Robert Spear Dunning (1829–1905)

Harvest of Cherries, 1866

Oil on canvas, 20 x 26 1/2 in. (50.8 x 67.3 cm). Terra Foundation for American Art, Daniel J. Terra Collection, 1999.48

A founder of the Fall River school of still-life painting, based in his home state of Massachusetts, Robert Spear Dunning produced illusionistic works that carried forward a tradition from the pre–Civil War period. Harvest of Cherries, one of his earliest still-lifes, depicts an abundance of the shiny red fruit spilling from a basket and a man’s straw hat set juxtaposed with an overturned woman’s bonnet. The painting evokes a moment of carefree leisure with overtones of courtship. In its precise rendering of natural forms and textures, it is reminiscent of both seventeenth-century Dutch art and nineteenth-century British Pre-Raphaelite art. Here, however, the sensual appeal of the subject is countered by a moralizing reflection on people. The slight tears in the brim of the man’s hat contrast with the flawless cherries—traditionally associated with virtue—as if to emphasize human shortcomings compared to nature’s perfection.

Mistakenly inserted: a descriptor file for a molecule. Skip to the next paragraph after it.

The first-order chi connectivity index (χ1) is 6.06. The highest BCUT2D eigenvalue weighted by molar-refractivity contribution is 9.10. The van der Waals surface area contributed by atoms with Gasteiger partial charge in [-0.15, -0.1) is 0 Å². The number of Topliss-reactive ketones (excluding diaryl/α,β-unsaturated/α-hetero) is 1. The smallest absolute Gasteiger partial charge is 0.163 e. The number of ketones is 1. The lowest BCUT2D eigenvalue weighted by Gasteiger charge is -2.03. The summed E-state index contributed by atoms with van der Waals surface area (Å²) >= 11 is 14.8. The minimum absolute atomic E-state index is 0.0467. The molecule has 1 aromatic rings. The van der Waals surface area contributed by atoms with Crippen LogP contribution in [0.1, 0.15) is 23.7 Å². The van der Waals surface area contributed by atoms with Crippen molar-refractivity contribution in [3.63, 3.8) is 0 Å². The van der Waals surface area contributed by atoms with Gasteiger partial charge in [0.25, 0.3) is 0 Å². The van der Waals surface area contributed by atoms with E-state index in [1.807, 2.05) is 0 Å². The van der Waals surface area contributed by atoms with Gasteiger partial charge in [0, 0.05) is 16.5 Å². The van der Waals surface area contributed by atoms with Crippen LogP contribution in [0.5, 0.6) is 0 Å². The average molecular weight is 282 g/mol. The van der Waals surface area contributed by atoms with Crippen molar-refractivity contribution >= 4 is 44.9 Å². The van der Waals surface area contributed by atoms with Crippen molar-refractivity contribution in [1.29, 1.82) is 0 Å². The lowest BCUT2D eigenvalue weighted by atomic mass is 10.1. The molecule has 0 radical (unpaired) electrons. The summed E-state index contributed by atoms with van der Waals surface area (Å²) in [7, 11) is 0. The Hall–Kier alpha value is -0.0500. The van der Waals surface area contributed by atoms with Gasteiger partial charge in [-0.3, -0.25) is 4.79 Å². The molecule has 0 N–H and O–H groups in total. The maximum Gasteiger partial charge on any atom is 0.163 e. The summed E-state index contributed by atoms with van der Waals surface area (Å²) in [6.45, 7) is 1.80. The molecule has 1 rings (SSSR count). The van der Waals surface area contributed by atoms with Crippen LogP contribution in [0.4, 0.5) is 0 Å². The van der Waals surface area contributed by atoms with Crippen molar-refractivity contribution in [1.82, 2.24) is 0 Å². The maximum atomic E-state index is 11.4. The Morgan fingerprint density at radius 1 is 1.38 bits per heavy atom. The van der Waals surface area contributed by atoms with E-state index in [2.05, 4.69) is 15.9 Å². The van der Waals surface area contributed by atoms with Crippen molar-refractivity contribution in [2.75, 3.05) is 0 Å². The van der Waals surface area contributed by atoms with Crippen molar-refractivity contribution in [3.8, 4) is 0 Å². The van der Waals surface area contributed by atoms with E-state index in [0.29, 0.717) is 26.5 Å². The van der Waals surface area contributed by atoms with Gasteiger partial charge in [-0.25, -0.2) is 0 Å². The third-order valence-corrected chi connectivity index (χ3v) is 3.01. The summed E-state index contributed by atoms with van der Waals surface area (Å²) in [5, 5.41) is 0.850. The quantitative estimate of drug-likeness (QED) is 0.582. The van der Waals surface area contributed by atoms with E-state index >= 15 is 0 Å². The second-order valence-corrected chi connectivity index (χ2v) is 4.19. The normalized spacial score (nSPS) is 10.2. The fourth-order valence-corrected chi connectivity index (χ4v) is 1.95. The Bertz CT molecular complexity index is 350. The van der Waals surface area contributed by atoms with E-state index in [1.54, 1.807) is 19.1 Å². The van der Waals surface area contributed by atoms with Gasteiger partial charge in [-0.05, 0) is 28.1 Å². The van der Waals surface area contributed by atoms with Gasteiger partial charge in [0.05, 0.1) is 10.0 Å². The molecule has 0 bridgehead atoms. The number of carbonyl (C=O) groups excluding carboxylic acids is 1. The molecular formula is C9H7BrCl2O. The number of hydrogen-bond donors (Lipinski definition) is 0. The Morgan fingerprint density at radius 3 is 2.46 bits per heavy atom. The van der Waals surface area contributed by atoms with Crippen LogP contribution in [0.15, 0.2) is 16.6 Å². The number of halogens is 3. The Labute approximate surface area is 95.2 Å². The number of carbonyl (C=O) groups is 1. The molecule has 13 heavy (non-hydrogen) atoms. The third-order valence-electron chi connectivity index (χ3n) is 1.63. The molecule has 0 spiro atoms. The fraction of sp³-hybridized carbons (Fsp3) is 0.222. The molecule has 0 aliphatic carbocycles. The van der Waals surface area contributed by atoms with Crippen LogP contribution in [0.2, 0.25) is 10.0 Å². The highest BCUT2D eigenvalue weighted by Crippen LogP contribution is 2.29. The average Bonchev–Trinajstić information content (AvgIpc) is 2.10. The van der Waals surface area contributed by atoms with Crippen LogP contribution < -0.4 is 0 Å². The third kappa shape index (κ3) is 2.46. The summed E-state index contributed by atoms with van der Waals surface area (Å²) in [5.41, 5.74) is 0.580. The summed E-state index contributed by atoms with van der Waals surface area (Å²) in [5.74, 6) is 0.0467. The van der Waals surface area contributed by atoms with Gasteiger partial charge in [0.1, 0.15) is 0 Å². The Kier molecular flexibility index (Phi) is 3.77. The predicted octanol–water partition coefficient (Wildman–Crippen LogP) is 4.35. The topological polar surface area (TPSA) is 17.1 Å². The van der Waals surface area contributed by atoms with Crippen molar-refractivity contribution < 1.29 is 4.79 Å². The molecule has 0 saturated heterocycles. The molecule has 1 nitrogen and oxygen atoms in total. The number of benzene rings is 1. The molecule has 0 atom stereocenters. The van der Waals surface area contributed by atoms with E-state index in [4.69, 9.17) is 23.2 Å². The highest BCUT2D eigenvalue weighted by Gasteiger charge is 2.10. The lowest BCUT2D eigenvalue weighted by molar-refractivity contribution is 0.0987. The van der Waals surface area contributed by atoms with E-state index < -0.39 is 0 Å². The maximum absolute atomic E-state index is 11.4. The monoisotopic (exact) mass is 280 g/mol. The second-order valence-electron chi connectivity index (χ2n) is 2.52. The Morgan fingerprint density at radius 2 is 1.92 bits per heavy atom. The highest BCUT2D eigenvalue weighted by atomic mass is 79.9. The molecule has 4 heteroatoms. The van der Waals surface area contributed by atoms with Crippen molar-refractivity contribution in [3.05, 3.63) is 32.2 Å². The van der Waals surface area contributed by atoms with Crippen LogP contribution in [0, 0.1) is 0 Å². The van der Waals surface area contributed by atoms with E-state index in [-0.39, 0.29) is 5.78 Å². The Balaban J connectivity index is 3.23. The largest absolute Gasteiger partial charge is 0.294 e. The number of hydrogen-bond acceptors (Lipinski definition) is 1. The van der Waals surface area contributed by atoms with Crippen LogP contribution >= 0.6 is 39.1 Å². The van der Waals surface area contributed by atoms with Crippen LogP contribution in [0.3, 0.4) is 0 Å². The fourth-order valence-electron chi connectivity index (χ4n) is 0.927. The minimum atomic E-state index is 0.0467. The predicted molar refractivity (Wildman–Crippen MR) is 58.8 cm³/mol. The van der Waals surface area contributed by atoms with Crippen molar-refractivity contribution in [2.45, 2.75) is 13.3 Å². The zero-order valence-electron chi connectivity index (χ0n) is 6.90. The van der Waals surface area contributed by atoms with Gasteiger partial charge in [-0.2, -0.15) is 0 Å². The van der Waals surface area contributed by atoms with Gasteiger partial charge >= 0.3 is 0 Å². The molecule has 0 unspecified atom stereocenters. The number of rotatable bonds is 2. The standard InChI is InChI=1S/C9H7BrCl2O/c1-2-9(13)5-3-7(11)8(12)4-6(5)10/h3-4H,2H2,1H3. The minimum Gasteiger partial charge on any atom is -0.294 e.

Learn more about this painting on the Terra Foundation website.